This Week In History News, Feb. 2 – 8

Published February 7, 2020

"Neanderthal Swiss Army Knife" uncovered, vanished ship found in Bermuda Triangle, Earth's oldest meteor crash site discovered.

Archaeologists Uncover 60,000-Year-Old ‘Neanderthal Swiss Army Knife’ Inside Siberian Cave

Neanderthal Swiss Army Knives

The Siberian TimesSome of the stone tools recently uncovered inside the Siberian cave.

Researchers excavating in a Siberian cave recently found some 90,000 artifacts dating back tens of thousands of years. Among these discoveries was a sharpened stone tool believed to be used for so many purposes that researchers have quickly taken to calling it a “Neanderthal Swiss Army Knife.”

Believed to be used for butchering and skinning dead animals, the 60,000-year-old tool could be used over and over again for various purposes after continuous sharpening. The versatility of this stone artifact is like little these researchers have ever seen before.

Discover more at The Siberian Times.

The Wreck Of An Infamous Ship That Vanished In The Bermuda Triangle In 1925 Discovered

Diver Among Ss Cotopaxi Remains

Science ChannelMarine biologist and underwater archaeologist Michael Barnette inspects the SS Cotopaxi wreckage to confirm its measurements.

The Bermuda Triangle has been fodder for enthusiasts of the paranormal and unexplained for decades, with one particularly intriguing story being that of the sudden disappearance of the merchant ship SS Cotopaxi in 1925. Now, nearly a century later, maritime archaeologists believe they have found the ship’s wreckage off the coast of Florida.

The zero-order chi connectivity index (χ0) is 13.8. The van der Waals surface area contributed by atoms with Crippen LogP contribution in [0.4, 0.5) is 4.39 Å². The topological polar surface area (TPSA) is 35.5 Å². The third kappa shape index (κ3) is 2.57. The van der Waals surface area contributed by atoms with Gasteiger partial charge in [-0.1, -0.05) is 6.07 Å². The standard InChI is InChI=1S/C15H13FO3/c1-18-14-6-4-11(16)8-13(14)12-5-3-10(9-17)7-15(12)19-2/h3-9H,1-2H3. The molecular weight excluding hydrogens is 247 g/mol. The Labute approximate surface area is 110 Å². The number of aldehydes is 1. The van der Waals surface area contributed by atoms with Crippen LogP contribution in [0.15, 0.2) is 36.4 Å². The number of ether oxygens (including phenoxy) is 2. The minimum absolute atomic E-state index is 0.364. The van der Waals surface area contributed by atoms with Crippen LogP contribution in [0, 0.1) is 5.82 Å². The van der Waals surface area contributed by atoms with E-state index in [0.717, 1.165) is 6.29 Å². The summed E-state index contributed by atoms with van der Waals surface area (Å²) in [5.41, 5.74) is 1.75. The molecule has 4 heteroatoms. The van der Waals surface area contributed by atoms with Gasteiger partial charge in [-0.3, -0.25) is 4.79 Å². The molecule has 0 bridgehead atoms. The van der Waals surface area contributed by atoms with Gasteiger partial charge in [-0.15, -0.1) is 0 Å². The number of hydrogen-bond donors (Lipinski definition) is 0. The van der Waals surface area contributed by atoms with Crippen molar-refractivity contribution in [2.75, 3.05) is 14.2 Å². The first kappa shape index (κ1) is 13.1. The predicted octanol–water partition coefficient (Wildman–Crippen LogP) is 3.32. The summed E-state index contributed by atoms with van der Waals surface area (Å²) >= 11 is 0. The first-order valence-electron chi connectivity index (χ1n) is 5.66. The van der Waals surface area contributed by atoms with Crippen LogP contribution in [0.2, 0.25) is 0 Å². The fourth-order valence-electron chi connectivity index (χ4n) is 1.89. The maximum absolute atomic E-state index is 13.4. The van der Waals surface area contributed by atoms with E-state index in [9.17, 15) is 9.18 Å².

The steam-powered ship left Charleston, South Carolina for Havana, Cuba on Nov. 29, 1925 and was never seen again, nor were any of the 32 people on board.

While the bodies have naturally decomposed since then, the ship’s remains have now been found 35 nautical miles off the coast of St. Augustine, Florida.

Dig deeper in this report.

Earth’s Oldest-Known Meteor Crash Site Discovered In The Australian Outback

Yarrabubba Crater

The ConversationScientists have determined that the Yarrabubba crater is 2.2 billion years old.

Scientists believe that a crater found in the Australian outback may be the oldest-known meteor crash site in the world.

Researchers have determined that the Yarrabubba crater in western Australia formed more than 2.2 billion years ago. In comparison, the next-oldest crater site in the world, the Vredefort crater in South Africa, is presumably about 200 million years younger than this newly-found one.

Read on here.

All That's Interesting
A New York-based publisher established in 2010, All That's Interesting brings together subject-level experts in history, true crime, and science to share stories that illuminate our world.
John Kuroski
John Kuroski is the editorial director of All That's Interesting. He graduated from New York University with a degree in history, earning a place in the Phi Alpha Theta honor society for history students. An editor at All That's Interesting since 2015, his areas of interest include modern history and true crime.